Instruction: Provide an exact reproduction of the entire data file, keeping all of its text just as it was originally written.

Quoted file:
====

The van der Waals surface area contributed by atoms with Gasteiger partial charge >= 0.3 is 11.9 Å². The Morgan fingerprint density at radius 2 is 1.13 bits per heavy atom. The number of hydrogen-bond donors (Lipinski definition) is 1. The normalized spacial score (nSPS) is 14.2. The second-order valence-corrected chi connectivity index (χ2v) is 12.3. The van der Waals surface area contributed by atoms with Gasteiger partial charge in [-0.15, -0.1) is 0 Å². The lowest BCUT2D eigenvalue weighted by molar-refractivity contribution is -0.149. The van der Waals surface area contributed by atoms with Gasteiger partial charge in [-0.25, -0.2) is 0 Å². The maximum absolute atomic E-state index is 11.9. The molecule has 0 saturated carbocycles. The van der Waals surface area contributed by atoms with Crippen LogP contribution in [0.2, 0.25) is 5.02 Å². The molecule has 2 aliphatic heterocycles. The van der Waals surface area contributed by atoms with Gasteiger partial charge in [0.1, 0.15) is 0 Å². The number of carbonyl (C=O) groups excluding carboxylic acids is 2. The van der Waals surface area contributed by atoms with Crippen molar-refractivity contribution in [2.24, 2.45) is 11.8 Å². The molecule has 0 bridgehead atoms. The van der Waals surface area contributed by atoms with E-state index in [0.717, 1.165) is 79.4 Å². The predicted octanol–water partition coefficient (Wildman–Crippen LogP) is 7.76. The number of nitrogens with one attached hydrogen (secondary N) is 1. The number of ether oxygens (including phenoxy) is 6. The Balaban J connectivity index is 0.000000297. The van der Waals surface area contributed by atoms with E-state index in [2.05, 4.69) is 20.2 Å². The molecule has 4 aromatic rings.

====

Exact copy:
The van der Waals surface area contributed by atoms with Gasteiger partial charge >= 0.3 is 11.9 Å². The Morgan fingerprint density at radius 2 is 1.13 bits per heavy atom. The number of hydrogen-bond donors (Lipinski definition) is 1. The normalized spacial score (nSPS) is 14.2. The second-order valence-corrected chi connectivity index (χ2v) is 12.3. The van der Waals surface area contributed by atoms with Gasteiger partial charge in [-0.15, -0.1) is 0 Å². The lowest BCUT2D eigenvalue weighted by molar-refractivity contribution is -0.149. The van der Waals surface area contributed by atoms with Gasteiger partial charge in [-0.25, -0.2) is 0 Å². The maximum absolute atomic E-state index is 11.9. The molecule has 0 saturated carbocycles. The van der Waals surface area contributed by atoms with Crippen LogP contribution in [0.2, 0.25) is 5.02 Å². The molecule has 2 aliphatic heterocycles. The van der Waals surface area contributed by atoms with Gasteiger partial charge in [0.1, 0.15) is 0 Å². The number of carbonyl (C=O) groups excluding carboxylic acids is 2. The van der Waals surface area contributed by atoms with Crippen molar-refractivity contribution in [2.24, 2.45) is 11.8 Å². The molecule has 0 bridgehead atoms. The van der Waals surface area contributed by atoms with E-state index in [0.717, 1.165) is 79.4 Å². The predicted octanol–water partition coefficient (Wildman–Crippen LogP) is 7.76. The number of nitrogens with one attached hydrogen (secondary N) is 1. The number of ether oxygens (including phenoxy) is 6. The Balaban J connectivity index is 0.000000297. The van der Waals surface area contributed by atoms with E-state index in [2.05, 4.69) is 20.2 Å². The molecule has 4 aromatic rings.